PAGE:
Kancil Awards 2007: Insights into Judging


(Image courtesy of kancilawards.com)

Last night, I attended a special session called ‘Insights into Judging’ that was organized by the 4As and 95% The Advertising Academy.

It was a basically a debrief on how the judges picked the metal winners for this year’s Kancil Awards.

I was curious and had a million questions that I wanted to ask Jury Chairman Edmund Choe about, like:

“What was your international benchmark for great interactive work?”

“Which agency inspired you the most this year?”

“Do you think that the advertising industry has a preference for awarding Golds to Flash websites?”

But halfway through the presentation, something happened that really put me off the whole thing.

It was when one of the judges said that effectiveness wasn’t a criteria that they were looking for in a winning campaign.

To be fair, the Kancil Awards is a creative awards festival. And things like ‘effectiveness’ probably don’t matter when it comes to getting creative directors to blush and fawn over your entries.

But my line of work, digital advertising, is founded on effectiveness.

The success of web campaigns are measured on the basis of effectiveness and everything on your banner ad or website can be tracked, analyzed and cataloged to a T.

And creativity is not merely in the presentation, but in the structure, too.

And it goes without saying; the more usable and accessible your work is, the more people you reach.

After hearing what the judge said about ‘effectiveness’ I felt like going home and doing something a little more productive with my time. Like hauling out my MIDI controller and making some beats.

Oh well.

I guess we’ve still got a long way to go until a CD says something like “Hey, I think that website deserves an award because I checked it out with my iPhone and it looks awesome. It even prints properly!”




Filed under Advertising, Awards, Events, Trends

9 responses to “Kancil Awards 2007: Insights into Judging

  1. I suppose that’s why we have awards for creativity or business and none which rewards ‘effectiveness’ in Malaysia.

    Nonetheless, effectiveness does win over creativity on the Internet now…anytime. For example; why does easy to use applications sell better than nice looking albeit difficult to use applications. So obvious… 😛

  2. Suffian Rahman

    Totally agree with you, Danny.

    Btw I can’t wait to get an iPhone, too!

  3. Boss, buy me an iPhone also can? 😀

  4. Justin

    Actually, there is a Marketing Effectiveness Awards every year. The last one was won by DiGi (Yellow Man). Don;t be disheartened. Try for it next year.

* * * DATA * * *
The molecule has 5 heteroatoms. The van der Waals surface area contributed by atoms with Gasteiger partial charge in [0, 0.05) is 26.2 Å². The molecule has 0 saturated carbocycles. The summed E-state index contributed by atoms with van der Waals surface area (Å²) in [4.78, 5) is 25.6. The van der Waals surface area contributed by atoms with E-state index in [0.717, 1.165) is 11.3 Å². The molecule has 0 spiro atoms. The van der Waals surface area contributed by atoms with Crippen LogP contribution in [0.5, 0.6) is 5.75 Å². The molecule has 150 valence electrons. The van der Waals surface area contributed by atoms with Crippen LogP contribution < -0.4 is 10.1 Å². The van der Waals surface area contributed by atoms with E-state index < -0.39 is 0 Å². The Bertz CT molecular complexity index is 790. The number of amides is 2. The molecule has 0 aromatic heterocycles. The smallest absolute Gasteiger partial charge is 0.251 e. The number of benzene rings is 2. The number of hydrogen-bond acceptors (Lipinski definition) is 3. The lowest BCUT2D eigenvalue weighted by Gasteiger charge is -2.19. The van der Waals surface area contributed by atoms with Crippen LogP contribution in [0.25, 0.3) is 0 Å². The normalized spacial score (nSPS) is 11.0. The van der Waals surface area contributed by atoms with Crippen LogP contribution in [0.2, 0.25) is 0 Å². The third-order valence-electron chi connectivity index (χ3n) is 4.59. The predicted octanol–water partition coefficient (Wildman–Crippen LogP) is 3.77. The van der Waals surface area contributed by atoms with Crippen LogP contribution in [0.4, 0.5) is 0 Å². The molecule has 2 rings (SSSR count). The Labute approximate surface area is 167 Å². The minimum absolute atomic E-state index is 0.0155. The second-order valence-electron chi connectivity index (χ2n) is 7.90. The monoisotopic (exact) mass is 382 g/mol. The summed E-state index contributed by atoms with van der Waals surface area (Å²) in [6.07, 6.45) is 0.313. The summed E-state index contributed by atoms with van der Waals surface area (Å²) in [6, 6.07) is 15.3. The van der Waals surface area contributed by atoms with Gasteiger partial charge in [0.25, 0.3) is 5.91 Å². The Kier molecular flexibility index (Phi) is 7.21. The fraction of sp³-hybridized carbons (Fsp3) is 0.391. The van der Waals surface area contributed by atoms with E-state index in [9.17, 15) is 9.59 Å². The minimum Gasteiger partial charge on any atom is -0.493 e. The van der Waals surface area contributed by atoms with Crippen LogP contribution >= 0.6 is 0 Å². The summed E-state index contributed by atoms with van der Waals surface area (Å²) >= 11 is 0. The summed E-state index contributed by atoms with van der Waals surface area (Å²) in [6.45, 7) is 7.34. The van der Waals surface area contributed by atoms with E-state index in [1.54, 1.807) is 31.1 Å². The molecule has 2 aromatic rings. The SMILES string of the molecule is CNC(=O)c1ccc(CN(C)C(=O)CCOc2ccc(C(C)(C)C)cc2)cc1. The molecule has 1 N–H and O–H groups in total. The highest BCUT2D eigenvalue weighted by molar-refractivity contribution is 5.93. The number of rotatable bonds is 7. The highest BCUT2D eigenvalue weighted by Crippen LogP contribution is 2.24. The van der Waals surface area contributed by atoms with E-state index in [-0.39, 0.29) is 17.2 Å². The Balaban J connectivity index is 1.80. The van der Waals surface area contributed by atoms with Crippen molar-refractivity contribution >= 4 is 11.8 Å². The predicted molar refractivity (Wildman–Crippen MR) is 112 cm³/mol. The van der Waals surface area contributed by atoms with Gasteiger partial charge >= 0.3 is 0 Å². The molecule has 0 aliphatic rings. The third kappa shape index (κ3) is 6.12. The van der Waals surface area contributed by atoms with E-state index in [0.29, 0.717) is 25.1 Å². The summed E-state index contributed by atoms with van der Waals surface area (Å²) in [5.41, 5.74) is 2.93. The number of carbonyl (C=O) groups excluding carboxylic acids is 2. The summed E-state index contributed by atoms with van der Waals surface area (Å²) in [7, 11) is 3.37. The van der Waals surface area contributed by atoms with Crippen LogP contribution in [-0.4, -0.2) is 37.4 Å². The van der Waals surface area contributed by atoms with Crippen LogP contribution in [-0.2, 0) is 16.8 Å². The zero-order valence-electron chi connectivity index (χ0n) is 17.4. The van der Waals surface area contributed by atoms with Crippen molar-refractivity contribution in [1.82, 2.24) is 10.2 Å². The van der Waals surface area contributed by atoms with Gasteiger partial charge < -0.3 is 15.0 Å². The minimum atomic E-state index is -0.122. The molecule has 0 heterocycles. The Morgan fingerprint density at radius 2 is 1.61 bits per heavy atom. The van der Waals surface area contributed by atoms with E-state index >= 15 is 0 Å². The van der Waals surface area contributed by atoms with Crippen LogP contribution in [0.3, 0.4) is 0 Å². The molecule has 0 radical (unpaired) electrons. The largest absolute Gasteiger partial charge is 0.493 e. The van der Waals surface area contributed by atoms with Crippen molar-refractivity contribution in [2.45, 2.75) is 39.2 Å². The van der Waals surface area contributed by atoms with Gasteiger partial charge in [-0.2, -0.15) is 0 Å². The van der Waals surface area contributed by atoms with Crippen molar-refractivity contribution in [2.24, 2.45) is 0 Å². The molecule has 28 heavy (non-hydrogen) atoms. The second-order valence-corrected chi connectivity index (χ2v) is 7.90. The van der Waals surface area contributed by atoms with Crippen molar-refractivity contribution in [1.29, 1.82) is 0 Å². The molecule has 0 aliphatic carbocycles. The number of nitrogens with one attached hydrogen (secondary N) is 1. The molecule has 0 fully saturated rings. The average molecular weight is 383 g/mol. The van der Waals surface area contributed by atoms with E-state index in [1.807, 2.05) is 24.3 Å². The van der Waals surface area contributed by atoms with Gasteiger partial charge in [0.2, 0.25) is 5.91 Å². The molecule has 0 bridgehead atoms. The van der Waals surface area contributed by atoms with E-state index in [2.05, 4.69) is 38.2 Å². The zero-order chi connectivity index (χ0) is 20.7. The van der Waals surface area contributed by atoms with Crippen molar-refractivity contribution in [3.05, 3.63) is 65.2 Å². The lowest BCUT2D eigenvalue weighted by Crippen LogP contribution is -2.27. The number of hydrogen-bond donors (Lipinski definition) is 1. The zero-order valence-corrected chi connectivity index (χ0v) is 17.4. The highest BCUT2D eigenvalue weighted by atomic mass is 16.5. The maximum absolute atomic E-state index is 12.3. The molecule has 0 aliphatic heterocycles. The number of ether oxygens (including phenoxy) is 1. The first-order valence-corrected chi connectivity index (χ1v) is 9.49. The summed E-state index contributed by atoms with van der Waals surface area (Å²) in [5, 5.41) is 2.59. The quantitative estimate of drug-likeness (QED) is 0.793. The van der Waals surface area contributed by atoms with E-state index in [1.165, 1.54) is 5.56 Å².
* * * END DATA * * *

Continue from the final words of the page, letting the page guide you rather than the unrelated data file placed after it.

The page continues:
5. Suffian Rahman

    Thanks, Justin.

    I just felt that the basis for judging the Web hasn’t reached the level of something like the Webby Awards, which is perhaps the closest thing to an industry standard for online work.

    But yeah, there’s always next year. =)

  6. For no strange reasons, i couldn’t care less about how they judge the kancil awards. It’s a traditional advertising awards show, always has been and always will be.

    Just like for example, if the Webby Awards judges would have judged a, say, Radio ad, I’d bet 9 out 10 would have chosen the one that used the least airtime to convey the message and in the most friendliest design possible. That’s how we “digital” think.

    “Traditional” people think differently.

    I mean..

    a “Digital” won’t give much respect to another “Digital” who’s got a Kancil or Cannes etc etc. Just like a “Traditional” won’t with another “Traditional” who’s got a Webby or FWA or SXSW etc etc. It’s a irrelevant award to them.

    But, for a “digital” or “traditional” whois able to win both type of awards, that’s respect.

    Versatility is the keyword here.

    It ain’t easy for a “traditional” to switch mindset to win a Webby award, but there’s some who have. And I doubt they’re going around complaining about how tough it was to also be anally judged on effectiveness and usability-accessibility-coding jargons rather than just they’re kickass art-direction and copywriting.

    And I think it’s cool too that sometimes we “digitals” take off our tightly screwed thinking caps and just go crazy buckwild and utterly un-user-friendly on some of our web projects for the sake of creative expression and interaction experimentalism. As long as that website ain’t for proper use of course, like microsites and such. Stuff traditional awards judges love.

  7. @Ari

    Great point about switching hats there, dude.

    But I doubt I could switch my “Let’s make a site that lasts long enough for my grandkids to see it!” hat for a “Fuck it, let’s just do a crazy-ass Flash site with a fucking annoying pencil for navigation!” hat.

    I get your point, though.

    But in the real-life, I think I’ve already made my share of concessions to ‘traditional’ web design. I’ve occasionally had to let web standards slip because some programmer couldn’t do cross-browser testing properly or some designer thought CSS was not cool enough for them.

    It obviously sucks when you have to close an eye because other people aren’t into the shit you’re into. Haha.

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